The Bruner court rejected this holding, finding persuasive the concerns Justice Mosk expressed in his dissent in Atiles. (Bruner, supra, 9 Cal.4th at p. 1193.) “[N]either the words nor the history of section 2900.5 implie[d] that separately imposed criminal and revocation terms based on unrelated conduct should collapse into one simultaneous term whenever it happens that there was some common factual basis for both proceedings.” (Ibid.) Rather, “where a period of presentence custody stems from multiple, unrelated incidents of misconduct, such custody may not be credited against a subsequent formal term of incarceration if the prisoner has not shown that the conduct which underlies the term to be credited was also a ‘but for’ cause of the earlier restraint.” (Id. at pp. 1193-1194.)
The situation here is analogous. Like the Bruner, Joyner, and Rojas defendants, Samuels seeks dual credits for “separately imposed ․ terms based on unrelated conduct”: that in his vehicle case, and that in his drug case. (Bruner, supra, 9 Cal.4th at p. 1193.) But Samuels's vehicle case was not the “true and only unavoidable basis” for the time he spent in custody (id. at p. 1192, italics omitted); it was merely one factor the trial court presumably considered when it sentenced him to jail in his drug case. Under Bruner, that the vehicle case provided a basis for Samuels's jail sentence does not entitle him to credits against his term of mandatory supervision. (Id. at p. 1193.) “But for” causation is required. (Id. at pp. 1193-1194.)
The purposes of the Realignment Act reinforce our conclusion. The Act aims to “reduc[e] recidivism among criminal offenders” and to increase “[i]ntensive community supervision.” (§ 17.5, subd. (a)(1) & (8)(B).) Allowing Samuels to accrue section 4019 credits on his vehicle case while incarcerated on his drug case could encourage recidivism by rewarding him with a shorter term of mandatory supervision. And a shorter term of mandatory supervision would decrease, rather than increase, the intensive community supervision the trial court ordered Samuels to receive.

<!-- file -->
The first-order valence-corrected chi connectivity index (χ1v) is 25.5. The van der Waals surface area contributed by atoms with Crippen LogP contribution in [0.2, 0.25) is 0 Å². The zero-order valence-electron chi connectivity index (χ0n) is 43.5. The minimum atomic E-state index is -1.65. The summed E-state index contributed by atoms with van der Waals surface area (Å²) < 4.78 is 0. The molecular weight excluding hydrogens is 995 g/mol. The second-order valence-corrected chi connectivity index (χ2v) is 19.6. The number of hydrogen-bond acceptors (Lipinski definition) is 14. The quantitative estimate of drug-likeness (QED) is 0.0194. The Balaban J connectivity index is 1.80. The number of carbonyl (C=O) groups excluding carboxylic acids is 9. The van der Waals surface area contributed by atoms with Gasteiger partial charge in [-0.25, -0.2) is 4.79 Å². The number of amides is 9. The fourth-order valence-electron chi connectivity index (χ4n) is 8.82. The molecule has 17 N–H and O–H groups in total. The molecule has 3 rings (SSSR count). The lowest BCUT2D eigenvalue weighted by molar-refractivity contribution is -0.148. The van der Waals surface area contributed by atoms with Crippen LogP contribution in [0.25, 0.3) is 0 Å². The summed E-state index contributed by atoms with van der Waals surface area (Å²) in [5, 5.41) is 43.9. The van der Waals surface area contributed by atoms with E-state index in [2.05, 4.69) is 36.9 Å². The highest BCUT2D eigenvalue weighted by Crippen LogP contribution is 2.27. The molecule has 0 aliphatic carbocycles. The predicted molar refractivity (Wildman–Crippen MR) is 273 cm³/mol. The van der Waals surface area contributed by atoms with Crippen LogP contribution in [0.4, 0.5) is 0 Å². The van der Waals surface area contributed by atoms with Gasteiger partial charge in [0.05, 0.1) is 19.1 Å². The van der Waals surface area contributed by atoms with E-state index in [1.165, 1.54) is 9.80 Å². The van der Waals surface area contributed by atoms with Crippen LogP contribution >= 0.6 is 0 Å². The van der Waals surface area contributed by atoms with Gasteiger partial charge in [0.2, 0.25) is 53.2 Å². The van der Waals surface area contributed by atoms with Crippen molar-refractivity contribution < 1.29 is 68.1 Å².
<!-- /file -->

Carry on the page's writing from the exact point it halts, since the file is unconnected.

Samuels argues we should not apply the Bruner standard here because the Legislature was aware of the strict “but for” causation requirement of section 2900.5 and used different language when it wrote section 1170, subdivision (h)(5)(B). (See People v. Weidert (1985) 39 Cal.3d 836, 844 [the Legislature is “deemed to be aware of existing laws and judicial constructions in effect at the time legislation is enacted”].) But under section 2900.5, subdivision (b), a defendant can only earn credits “where the custody ․ is attributable to proceedings related to the same conduct for which the defendant has been convicted.” (Italics added.) And under section 1170, subdivision (h)(5)(B), a defendant can only earn credits where the “custody [is] related to the sentence imposed by the court.” (Italics added.) Because the relevant language in the two statutes is identical, we presume the Legislature meant to adopt the strict causation requirement of section 2900.5, subdivision (b), when it wrote section 1170, subdivision (h)(5)(B). (Scott, supra, 58 Cal.4th at p. 1424; Harrison, supra, 48 Cal.3d at p. 329; see Bruner, supra, 9 Cal.4th at p. 1180 [“related to” requires application of a strict causation standard].)